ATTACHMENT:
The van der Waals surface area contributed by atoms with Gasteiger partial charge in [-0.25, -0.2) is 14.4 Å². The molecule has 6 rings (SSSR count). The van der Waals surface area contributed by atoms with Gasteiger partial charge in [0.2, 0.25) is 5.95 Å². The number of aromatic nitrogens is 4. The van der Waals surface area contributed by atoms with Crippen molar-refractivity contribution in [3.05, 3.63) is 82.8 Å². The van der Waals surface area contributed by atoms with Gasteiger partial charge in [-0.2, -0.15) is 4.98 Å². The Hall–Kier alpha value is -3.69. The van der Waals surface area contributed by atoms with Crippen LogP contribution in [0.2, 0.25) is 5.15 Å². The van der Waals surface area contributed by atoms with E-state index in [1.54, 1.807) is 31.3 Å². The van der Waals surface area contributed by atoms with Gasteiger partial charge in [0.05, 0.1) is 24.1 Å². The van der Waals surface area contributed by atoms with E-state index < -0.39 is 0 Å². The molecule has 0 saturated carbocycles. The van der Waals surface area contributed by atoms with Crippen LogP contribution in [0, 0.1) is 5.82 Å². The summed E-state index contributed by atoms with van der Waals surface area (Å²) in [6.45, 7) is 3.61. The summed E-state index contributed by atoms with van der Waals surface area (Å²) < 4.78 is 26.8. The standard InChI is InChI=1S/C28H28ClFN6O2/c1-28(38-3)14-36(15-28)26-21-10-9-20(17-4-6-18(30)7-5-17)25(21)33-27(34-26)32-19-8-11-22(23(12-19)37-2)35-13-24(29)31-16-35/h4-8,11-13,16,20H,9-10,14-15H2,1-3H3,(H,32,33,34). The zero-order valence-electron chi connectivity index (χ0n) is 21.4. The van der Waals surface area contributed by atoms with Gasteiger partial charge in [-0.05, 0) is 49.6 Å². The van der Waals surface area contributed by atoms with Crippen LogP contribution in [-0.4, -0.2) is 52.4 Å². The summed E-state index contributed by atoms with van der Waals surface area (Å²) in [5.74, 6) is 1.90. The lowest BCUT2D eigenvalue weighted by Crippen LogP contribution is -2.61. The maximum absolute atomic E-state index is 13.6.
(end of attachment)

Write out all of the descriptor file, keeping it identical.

The van der Waals surface area contributed by atoms with Gasteiger partial charge in [-0.25, -0.2) is 14.4 Å². The molecule has 6 rings (SSSR count). The van der Waals surface area contributed by atoms with Gasteiger partial charge in [0.2, 0.25) is 5.95 Å². The number of aromatic nitrogens is 4. The van der Waals surface area contributed by atoms with Crippen molar-refractivity contribution in [3.05, 3.63) is 82.8 Å². The van der Waals surface area contributed by atoms with Gasteiger partial charge in [-0.2, -0.15) is 4.98 Å². The Hall–Kier alpha value is -3.69. The van der Waals surface area contributed by atoms with Crippen LogP contribution in [0.2, 0.25) is 5.15 Å². The van der Waals surface area contributed by atoms with E-state index in [1.54, 1.807) is 31.3 Å². The van der Waals surface area contributed by atoms with Gasteiger partial charge in [0.05, 0.1) is 24.1 Å². The van der Waals surface area contributed by atoms with E-state index < -0.39 is 0 Å². The molecule has 0 saturated carbocycles. The van der Waals surface area contributed by atoms with Crippen LogP contribution in [0, 0.1) is 5.82 Å². The summed E-state index contributed by atoms with van der Waals surface area (Å²) in [6.45, 7) is 3.61. The summed E-state index contributed by atoms with van der Waals surface area (Å²) < 4.78 is 26.8. The standard InChI is InChI=1S/C28H28ClFN6O2/c1-28(38-3)14-36(15-28)26-21-10-9-20(17-4-6-18(30)7-5-17)25(21)33-27(34-26)32-19-8-11-22(23(12-19)37-2)35-13-24(29)31-16-35/h4-8,11-13,16,20H,9-10,14-15H2,1-3H3,(H,32,33,34). The zero-order valence-electron chi connectivity index (χ0n) is 21.4. The van der Waals surface area contributed by atoms with Gasteiger partial charge in [-0.05, 0) is 49.6 Å². The van der Waals surface area contributed by atoms with Crippen LogP contribution in [-0.4, -0.2) is 52.4 Å². The summed E-state index contributed by atoms with van der Waals surface area (Å²) in [5.74, 6) is 1.90. The lowest BCUT2D eigenvalue weighted by Crippen LogP contribution is -2.61. The maximum absolute atomic E-state index is 13.6.